Cisco Drops Hints About Insieme & SDN
Cisco Systems Inc. revealed the vision, but not the products, behind its Insieme Networks Inc. spin-in on Wednesday morning.
It's an application-minded data-center fabric, one that's built for new cloud-networking trends and the imminent rise of software-defined networking (SDN). And of course it's got an Insieme-developed ASIC at its heart.
Separately, Cisco announced a less radical data-center fabric, based on a technology called Dynamic Fabric Automation (DFA), that's meant to be more of an upgrade to today's fabrics. It's a more conservative approach but one that Cisco says aggressively flattens and simplifies the data center. Some customers will favor that approach, so DFA shouldn't be thought of as a place-holder for Insieme, Cisco officials said.
(Side note: In baseball, "DFA" means "designated for assignment" -- a status assigned to a player that a team intends to get rid of within 10 days.)
The Insieme fabric will be available later this year. What's it made of? We don't know yet; Cisco only talked "vision" in Wednesday's press conference and didn't specify any Insieme products. However, the Nexus 7700, a big honkin' 100Gbit/s switch that also got announced Wednesday, will be usable inside the Insieme architecture, Cisco officals said.
The Insieme vision
Cisco revealed Insieme, or the idea of it, during its Cisco Live! customer event, being held in Orlando, Fla., this year. The press got an early preview at 8:30 a.m. Eastern time that featured Soni Jiandani, senior vice president of Insieme.
Insieme presents what Cisco calls an Application-Centric Infrastructure, one where the data center responds automatically to the needs of applications, doing things like moving virtual machines out of congested areas and migrating the necessary security and policy enforcement with them.
That's actually a goal of most SDN architectures. Cisco emphasized its use of an Insieme-developed ASIC, however, constrasting it with architectures relying on merchant chips from the likes of Broadcom Corp. -- a dig at Arista Networks Inc. and also at most other SDN architectures.
Jiandani described merchant-chip boxes as being hampered by the pace of the chips, which she said take three years between major generational shifts. The next generation of any ASIC also takes years, but Cisco's implication is that it's always ahead of the merchant-chip curve.
The hardware is important because network virtualization that's done in software will add complexity rather than reduce it, Jiandani claimed.
Insieme's ASIC purportedly will allow any type of encapsulation for moving virtual machines, for instance. There are multiple, competing protocols for doing this -- VXLAN from VMware Inc. and NVGRE from Microsoft Corp., for instance -- and Insieme's chip will be able to apply combinations of them at will.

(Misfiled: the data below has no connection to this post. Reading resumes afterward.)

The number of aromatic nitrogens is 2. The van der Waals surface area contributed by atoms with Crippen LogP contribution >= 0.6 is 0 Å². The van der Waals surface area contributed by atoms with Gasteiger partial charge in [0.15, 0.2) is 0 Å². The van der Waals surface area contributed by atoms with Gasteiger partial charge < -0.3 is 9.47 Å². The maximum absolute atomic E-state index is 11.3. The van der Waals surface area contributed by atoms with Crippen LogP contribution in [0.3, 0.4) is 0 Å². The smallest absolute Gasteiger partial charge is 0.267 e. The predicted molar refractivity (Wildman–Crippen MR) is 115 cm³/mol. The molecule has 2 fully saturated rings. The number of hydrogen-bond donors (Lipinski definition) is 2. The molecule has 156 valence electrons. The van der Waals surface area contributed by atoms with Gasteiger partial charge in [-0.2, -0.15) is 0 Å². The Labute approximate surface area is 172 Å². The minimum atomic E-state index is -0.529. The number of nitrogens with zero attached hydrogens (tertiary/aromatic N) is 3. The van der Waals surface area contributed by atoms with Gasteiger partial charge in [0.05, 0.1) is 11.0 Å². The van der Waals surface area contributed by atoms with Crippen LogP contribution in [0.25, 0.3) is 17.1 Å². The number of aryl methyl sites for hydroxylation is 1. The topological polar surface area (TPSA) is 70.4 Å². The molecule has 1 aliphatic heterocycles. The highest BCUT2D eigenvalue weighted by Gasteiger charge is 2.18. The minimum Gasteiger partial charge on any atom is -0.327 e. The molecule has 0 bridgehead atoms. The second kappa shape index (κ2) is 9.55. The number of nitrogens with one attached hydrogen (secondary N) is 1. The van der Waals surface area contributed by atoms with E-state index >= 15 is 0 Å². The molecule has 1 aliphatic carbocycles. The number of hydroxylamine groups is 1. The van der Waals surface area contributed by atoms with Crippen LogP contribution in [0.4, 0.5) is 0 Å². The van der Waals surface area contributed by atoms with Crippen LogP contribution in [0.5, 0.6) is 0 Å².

Some implementations require external gateways to do something like that. Jiandani disparagingly referred to this as the "Christmas-tree baggage" required by merchant chips.
Insieme is also going to use some merchant chips, but only for basic functions, "rear-view mirror" types of tasks, as Jiandani put it. Jiandani also stressed that Insieme takes a view of the network as a whole -- what Cisco is calling a "system" view -- rather than working box-by-box. "There is nothing that is bringing a whole system together in these [other] models," she said.
Designated data-center fabric
Insieme specifics weren't disclosed. Cisco did go into more detail about the DFA, its more conventional fabric.
It's a revamp of the concepts in today's data-center fabrics, including the Juniper Networks Inc. QFabric. David Yen, the executive who once touted QFabric's superiority, is now a senior vice president at Cisco and was the one who introduced DFA in Wednesday's press conference.
The popular way to build a data center is in a leaf/spine architecture -- the leaves being Layer 2 switches at the top of each equipment rack, connected through a Layer 3 spine that's essentially the data-center core. Cisco is bringing the Layer 3 part down to the leaf nodes, creating a distributed gateway across the physical network edge.
DFA also connects every leaf node to every spine switch, so that no two virtual machines are more than two network hops apart. That adds predictability to so-called east/west traffic -- the communication between virtual machines that's causing the need for so many data-center changes in the first place.
DFA is due to be available in the fourth quarter of 2013.
Cisco did announce one specific product: the Nexus 7700 data-center switch, due to ship in July (i.e., in a couple of weeks).
It improves on the Nexus 7000 in raw numbers. The 7700 will have line cards that carry ten 100Gbit/s ports apiece, well more than the four ports that most other switches and routers are just starting to achieve. The 7000 is getting an upgrade, too, with six-port 100Gbit/s cards coming soom.
Arista has bragged about getting to 12 100Gbit/s ports per card, using on-board optics. Cisco didn't specify how it's getting to 10 ports. (See Arista's On-Board Optics Boost 100G Density.)
All told, the 18-slot version of the 7700, called the Nexus 7718, will be able to support 192 100Gbit/s ports or 384 40Gbit/s ports.
— Craig Matsumoto, Managing Editor, Light Reading